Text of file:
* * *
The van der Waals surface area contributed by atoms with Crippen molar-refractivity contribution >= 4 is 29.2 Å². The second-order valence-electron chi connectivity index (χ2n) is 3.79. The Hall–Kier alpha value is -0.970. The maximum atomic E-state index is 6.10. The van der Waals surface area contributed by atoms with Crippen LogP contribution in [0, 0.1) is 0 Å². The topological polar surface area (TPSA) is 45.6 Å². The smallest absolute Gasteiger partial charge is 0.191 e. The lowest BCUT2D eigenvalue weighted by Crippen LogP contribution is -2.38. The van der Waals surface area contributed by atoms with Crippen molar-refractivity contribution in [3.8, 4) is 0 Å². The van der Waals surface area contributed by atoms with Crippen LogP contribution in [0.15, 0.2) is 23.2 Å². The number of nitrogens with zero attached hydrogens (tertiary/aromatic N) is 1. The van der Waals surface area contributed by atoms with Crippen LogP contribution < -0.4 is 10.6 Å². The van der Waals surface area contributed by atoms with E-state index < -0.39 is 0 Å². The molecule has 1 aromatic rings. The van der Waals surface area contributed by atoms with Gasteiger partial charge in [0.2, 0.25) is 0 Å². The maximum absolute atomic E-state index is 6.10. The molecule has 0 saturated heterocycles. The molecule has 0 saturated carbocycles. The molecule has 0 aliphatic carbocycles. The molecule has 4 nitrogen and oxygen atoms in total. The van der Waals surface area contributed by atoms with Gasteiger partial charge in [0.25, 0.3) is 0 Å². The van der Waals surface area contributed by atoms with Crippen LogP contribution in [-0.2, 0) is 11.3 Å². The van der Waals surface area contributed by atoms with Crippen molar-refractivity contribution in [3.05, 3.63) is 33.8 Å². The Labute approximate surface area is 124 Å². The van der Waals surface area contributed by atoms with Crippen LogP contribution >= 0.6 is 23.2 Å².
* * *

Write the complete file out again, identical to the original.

The van der Waals surface area contributed by atoms with Crippen molar-refractivity contribution >= 4 is 29.2 Å². The second-order valence-electron chi connectivity index (χ2n) is 3.79. The Hall–Kier alpha value is -0.970. The maximum atomic E-state index is 6.10. The van der Waals surface area contributed by atoms with Crippen LogP contribution in [0, 0.1) is 0 Å². The topological polar surface area (TPSA) is 45.6 Å². The smallest absolute Gasteiger partial charge is 0.191 e. The lowest BCUT2D eigenvalue weighted by Crippen LogP contribution is -2.38. The van der Waals surface area contributed by atoms with Crippen molar-refractivity contribution in [3.8, 4) is 0 Å². The van der Waals surface area contributed by atoms with Crippen LogP contribution in [0.15, 0.2) is 23.2 Å². The number of nitrogens with zero attached hydrogens (tertiary/aromatic N) is 1. The van der Waals surface area contributed by atoms with Crippen LogP contribution < -0.4 is 10.6 Å². The van der Waals surface area contributed by atoms with E-state index < -0.39 is 0 Å². The molecule has 1 aromatic rings. The van der Waals surface area contributed by atoms with Gasteiger partial charge in [0.2, 0.25) is 0 Å². The maximum absolute atomic E-state index is 6.10. The molecule has 0 saturated heterocycles. The molecule has 0 saturated carbocycles. The molecule has 0 aliphatic carbocycles. The molecule has 4 nitrogen and oxygen atoms in total. The van der Waals surface area contributed by atoms with Gasteiger partial charge in [0.25, 0.3) is 0 Å². The van der Waals surface area contributed by atoms with Crippen LogP contribution in [-0.2, 0) is 11.3 Å². The van der Waals surface area contributed by atoms with Crippen molar-refractivity contribution in [3.05, 3.63) is 33.8 Å². The Labute approximate surface area is 124 Å². The van der Waals surface area contributed by atoms with Crippen LogP contribution >= 0.6 is 23.2 Å².